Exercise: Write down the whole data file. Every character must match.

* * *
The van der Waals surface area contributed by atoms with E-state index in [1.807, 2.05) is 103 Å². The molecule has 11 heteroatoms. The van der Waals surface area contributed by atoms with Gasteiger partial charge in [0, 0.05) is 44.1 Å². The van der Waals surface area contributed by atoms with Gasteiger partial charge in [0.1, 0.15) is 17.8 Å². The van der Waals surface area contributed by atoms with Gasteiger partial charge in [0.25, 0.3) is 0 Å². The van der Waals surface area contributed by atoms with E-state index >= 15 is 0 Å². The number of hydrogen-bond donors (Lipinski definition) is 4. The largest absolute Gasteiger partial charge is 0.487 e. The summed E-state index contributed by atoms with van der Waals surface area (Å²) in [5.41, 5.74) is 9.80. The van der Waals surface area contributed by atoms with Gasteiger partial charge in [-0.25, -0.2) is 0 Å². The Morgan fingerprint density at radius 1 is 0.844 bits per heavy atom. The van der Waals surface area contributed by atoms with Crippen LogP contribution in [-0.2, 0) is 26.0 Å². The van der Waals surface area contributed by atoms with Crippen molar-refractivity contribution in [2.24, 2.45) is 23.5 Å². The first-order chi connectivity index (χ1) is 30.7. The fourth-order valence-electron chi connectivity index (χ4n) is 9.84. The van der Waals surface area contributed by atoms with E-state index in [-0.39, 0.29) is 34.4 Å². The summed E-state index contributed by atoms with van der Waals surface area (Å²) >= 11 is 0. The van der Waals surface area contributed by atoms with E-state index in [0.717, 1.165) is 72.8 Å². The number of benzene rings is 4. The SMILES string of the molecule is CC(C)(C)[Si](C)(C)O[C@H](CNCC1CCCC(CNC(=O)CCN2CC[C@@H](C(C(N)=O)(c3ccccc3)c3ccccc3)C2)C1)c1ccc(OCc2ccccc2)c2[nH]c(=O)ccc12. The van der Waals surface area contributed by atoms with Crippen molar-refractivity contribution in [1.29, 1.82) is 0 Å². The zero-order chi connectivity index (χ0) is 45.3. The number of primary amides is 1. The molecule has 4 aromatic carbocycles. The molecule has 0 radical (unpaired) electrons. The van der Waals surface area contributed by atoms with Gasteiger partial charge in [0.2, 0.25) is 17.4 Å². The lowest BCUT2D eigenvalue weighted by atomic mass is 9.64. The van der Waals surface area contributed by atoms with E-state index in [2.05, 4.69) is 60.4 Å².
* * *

The van der Waals surface area contributed by atoms with E-state index in [1.807, 2.05) is 103 Å². The molecule has 11 heteroatoms. The van der Waals surface area contributed by atoms with Gasteiger partial charge in [0, 0.05) is 44.1 Å². The van der Waals surface area contributed by atoms with Gasteiger partial charge in [0.1, 0.15) is 17.8 Å². The van der Waals surface area contributed by atoms with Gasteiger partial charge in [0.25, 0.3) is 0 Å². The van der Waals surface area contributed by atoms with E-state index >= 15 is 0 Å². The number of hydrogen-bond donors (Lipinski definition) is 4. The largest absolute Gasteiger partial charge is 0.487 e. The summed E-state index contributed by atoms with van der Waals surface area (Å²) in [5.41, 5.74) is 9.80. The van der Waals surface area contributed by atoms with Gasteiger partial charge in [-0.25, -0.2) is 0 Å². The Morgan fingerprint density at radius 1 is 0.844 bits per heavy atom. The van der Waals surface area contributed by atoms with Crippen LogP contribution in [-0.2, 0) is 26.0 Å². The van der Waals surface area contributed by atoms with Crippen molar-refractivity contribution in [2.24, 2.45) is 23.5 Å². The first-order chi connectivity index (χ1) is 30.7. The fourth-order valence-electron chi connectivity index (χ4n) is 9.84. The van der Waals surface area contributed by atoms with E-state index in [-0.39, 0.29) is 34.4 Å². The summed E-state index contributed by atoms with van der Waals surface area (Å²) >= 11 is 0. The van der Waals surface area contributed by atoms with E-state index in [0.717, 1.165) is 72.8 Å². The number of benzene rings is 4. The SMILES string of the molecule is CC(C)(C)[Si](C)(C)O[C@H](CNCC1CCCC(CNC(=O)CCN2CC[C@@H](C(C(N)=O)(c3ccccc3)c3ccccc3)C2)C1)c1ccc(OCc2ccccc2)c2[nH]c(=O)ccc12. The van der Waals surface area contributed by atoms with Crippen molar-refractivity contribution in [1.29, 1.82) is 0 Å². The zero-order chi connectivity index (χ0) is 45.3. The number of primary amides is 1. The molecule has 4 aromatic carbocycles. The molecule has 0 radical (unpaired) electrons. The van der Waals surface area contributed by atoms with Gasteiger partial charge in [0.2, 0.25) is 17.4 Å². The lowest BCUT2D eigenvalue weighted by atomic mass is 9.64. The van der Waals surface area contributed by atoms with E-state index in [2.05, 4.69) is 60.4 Å².